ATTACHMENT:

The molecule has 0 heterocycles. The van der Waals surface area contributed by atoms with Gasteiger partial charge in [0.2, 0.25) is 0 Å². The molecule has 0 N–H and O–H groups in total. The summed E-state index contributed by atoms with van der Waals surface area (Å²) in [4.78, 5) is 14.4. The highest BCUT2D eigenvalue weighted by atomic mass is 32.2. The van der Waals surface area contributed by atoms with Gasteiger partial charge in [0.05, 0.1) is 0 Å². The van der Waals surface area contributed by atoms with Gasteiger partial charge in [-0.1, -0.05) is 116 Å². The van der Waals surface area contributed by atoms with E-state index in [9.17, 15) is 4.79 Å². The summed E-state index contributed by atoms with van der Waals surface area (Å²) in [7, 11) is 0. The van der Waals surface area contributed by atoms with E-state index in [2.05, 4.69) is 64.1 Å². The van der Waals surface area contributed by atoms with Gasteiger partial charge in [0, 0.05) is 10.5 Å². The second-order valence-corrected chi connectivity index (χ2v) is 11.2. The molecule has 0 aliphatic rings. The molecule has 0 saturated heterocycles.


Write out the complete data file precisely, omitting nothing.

The molecule has 0 heterocycles. The van der Waals surface area contributed by atoms with Gasteiger partial charge in [0.2, 0.25) is 0 Å². The molecule has 0 N–H and O–H groups in total. The summed E-state index contributed by atoms with van der Waals surface area (Å²) in [4.78, 5) is 14.4. The highest BCUT2D eigenvalue weighted by atomic mass is 32.2. The van der Waals surface area contributed by atoms with Gasteiger partial charge in [0.05, 0.1) is 0 Å². The van der Waals surface area contributed by atoms with Gasteiger partial charge in [-0.1, -0.05) is 116 Å². The van der Waals surface area contributed by atoms with E-state index in [9.17, 15) is 4.79 Å². The summed E-state index contributed by atoms with van der Waals surface area (Å²) in [7, 11) is 0. The van der Waals surface area contributed by atoms with E-state index in [2.05, 4.69) is 64.1 Å². The van der Waals surface area contributed by atoms with Gasteiger partial charge in [0, 0.05) is 10.5 Å². The second-order valence-corrected chi connectivity index (χ2v) is 11.2. The molecule has 0 aliphatic rings. The molecule has 0 saturated heterocycles.